We see modern life as being in contrast with nature. By 'modern' we think of large skyscrapers made of concrete and glass, mobile phones and 9-to-5 office jobs. We think of large and brutal cityscapes where people can easily slip through like ghosts. Mantra, having grown up between city and countryside - is trying to unite them.
Hailing from Metz in the east of France, a city that is never too far away from trees and green areas, Mantra interacts with the environment of the city in a unique way. Humans have chosen a certain way to progress with our lives, a certain direction. This direction makes Mantra feel uncomfortable. If we move too far one way, we're moving far too far from the other way. Modernity and progression then, is pulling us away from nature. It not only doesn't have to, but it shouldn't. It is a strange definition of progress.
His large murals, capturing the essence of nature - with people basking in fresh water, butterflies and birds, are like reverse footprints. Instead of his shoes leaving a bit of the city in the country, he's leaving traces of the countryside in the city. They take up multiple storeys on buildings, occupying so much of the viewers eye that they are bound to be affected by the sight.
Mantra spent most of his young life out in forests, rather than street corners or football pitches. Most people regard their heroes to be the people they see on television or in films, or maybe even the older kids they hang about with. For Mantra, his heroes were the animals, as he states, "My path was in the forest, lake and the wildlife, rather than on football field, and the frogs, owls, foxes and reptiles…were my super heroes."
His name is interesting - Mantra. The word is aesthetically pleasing and denotes the idea of peace and equanimity, achieved through concentration and repetition. It's defined as being a slogan or statement often repeated. So Mantra's mantra is the idea of the natural world. He repeats it throughout cities all over the world. Graffiti has its roots in a sort of territorial warfare where taggers will battle to have there names in the most visible places. Mantra's approach is more in line with a shaman prophesying another war - the one we are fighting against mother nature.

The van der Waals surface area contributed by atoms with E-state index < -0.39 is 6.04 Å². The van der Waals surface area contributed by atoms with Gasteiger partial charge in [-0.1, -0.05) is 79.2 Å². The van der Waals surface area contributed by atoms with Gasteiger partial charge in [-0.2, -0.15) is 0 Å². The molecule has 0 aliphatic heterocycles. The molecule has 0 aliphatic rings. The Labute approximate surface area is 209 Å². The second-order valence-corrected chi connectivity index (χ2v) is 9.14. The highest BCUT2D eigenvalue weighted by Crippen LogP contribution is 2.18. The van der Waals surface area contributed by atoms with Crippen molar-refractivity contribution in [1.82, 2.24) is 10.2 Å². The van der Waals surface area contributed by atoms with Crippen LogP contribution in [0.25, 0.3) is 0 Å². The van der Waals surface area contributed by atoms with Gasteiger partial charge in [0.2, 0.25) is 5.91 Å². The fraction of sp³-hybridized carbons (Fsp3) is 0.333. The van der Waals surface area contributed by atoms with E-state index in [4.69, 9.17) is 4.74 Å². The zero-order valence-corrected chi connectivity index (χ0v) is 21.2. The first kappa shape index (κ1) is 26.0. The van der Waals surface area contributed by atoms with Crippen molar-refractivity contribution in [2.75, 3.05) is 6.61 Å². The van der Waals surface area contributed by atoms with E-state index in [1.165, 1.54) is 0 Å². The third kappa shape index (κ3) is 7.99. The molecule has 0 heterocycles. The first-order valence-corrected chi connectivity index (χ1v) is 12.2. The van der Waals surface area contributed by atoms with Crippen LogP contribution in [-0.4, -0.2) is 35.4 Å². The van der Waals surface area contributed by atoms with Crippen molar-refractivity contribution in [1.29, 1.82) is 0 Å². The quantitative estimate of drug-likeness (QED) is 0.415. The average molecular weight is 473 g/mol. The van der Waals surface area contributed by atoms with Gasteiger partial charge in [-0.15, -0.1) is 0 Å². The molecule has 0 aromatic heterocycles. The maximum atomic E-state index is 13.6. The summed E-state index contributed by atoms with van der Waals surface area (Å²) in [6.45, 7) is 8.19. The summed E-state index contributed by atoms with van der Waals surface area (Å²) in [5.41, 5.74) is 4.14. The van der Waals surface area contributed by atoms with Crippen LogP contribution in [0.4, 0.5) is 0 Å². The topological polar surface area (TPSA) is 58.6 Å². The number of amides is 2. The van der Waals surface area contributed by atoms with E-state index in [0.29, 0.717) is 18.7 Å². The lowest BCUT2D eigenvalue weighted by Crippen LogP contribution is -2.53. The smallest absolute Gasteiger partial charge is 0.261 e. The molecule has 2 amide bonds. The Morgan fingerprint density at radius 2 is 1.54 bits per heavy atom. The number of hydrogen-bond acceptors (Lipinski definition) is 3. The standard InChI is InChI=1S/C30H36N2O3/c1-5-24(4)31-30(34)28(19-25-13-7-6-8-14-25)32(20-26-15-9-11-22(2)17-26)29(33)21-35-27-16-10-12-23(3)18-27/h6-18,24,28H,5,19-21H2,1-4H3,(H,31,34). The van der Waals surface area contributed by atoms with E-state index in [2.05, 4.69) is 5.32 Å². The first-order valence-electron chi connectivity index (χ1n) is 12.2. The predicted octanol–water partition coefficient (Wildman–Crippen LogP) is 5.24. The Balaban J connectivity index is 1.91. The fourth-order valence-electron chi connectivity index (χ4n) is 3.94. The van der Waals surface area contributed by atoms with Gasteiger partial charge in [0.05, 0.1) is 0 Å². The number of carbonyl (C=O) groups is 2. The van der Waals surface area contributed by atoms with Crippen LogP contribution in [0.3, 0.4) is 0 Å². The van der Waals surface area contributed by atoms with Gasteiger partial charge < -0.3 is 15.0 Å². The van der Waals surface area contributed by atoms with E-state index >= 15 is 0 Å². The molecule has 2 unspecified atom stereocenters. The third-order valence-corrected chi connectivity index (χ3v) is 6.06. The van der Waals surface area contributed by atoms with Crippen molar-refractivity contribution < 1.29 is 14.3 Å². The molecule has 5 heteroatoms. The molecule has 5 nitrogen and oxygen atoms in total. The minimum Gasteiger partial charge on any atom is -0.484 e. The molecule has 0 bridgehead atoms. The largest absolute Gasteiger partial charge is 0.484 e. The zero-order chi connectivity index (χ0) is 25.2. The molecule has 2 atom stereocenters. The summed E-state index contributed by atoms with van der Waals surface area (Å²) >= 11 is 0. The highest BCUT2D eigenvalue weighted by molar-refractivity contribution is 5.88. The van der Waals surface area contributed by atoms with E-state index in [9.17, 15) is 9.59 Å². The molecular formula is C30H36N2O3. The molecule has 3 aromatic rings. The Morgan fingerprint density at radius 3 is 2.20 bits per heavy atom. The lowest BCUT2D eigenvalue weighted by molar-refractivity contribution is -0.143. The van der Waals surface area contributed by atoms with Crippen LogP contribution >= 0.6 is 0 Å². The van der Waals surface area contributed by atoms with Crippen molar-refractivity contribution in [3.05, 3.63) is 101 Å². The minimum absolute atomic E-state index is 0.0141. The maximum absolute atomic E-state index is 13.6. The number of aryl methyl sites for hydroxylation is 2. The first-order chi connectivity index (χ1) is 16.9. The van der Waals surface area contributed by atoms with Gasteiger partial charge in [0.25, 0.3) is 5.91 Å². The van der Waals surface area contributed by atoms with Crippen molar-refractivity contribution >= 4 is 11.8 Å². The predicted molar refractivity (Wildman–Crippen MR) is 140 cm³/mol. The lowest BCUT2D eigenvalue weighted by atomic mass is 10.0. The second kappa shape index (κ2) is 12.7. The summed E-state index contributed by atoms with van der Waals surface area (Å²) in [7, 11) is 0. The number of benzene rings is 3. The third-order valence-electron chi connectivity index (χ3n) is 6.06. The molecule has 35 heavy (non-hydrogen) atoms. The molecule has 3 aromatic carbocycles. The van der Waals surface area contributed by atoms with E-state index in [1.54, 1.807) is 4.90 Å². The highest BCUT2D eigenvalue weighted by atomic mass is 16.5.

Eco-conservation and other environmental messages are beginning to enter street art. Portuguese street artist Bordalo II recently curated the inaugural TRASHPLANT festival that champions environmental activism and awareness. Mantra, whilst not necessarily part of a 'movement' per se, is certainly one of the leading figures in a trend that has been gaining momentum over the last half-decade.
Graffiti and then, as it became swallowed by the epithet, street art as whole, has always been a more radical and fringe form of art. As such, it has given a voice to the marginalised and disaffected. Amongst them have been black culture, gang culture, gay culture and now its increasingly becoming a social and political voice of particularly anti-capitalist and anti-globalist themes.
Thankfully, environmentalism is taking the fore. As a result of our rampant desire for consumerism on all fronts, from our throwaway culture of technology and its almost-yearly updates, to our unwillingness to engage with tricky questions surrounding sustainability - we've gotten somewhat lost and ungrateful for the depth of natural beauty and resource that our planet bears. Unfortunately, without the major players - governments and corporations, agreeing to play ball, grassroots movements. beginning with artists, are taking them to task. They won't let the world's leaders just ignore it.
Mantra has a well-rounded worldview. His understanding of the transient, yet eternal nature of power (that is may change its name, but never its personality) and its interplay with the surrounding world, would hint that he is well aware of the impact and potential of his work. In the grand scheme, it may be small, but that's alright. Enough straws of hay will eventually break the camel's back. The intimate relationship between people and nature in his murals broadcast a message loud and clear: it's right in front of your eyes, respect it and do the best you can.
His relationship with street art and graffiti is itself, intimate. He paints the murals free-hand - without the aid of a projector. This allows him to channel the overall feeling of the piece as it fits into the immediate environment, more acutely than it would have been if it were more calculated. His work seems to be filled with important emotions, the kind that are necessary to make the change he seems to be seeking. This change, our reunification and appreciation of the natural world, is one that we can all get behind.
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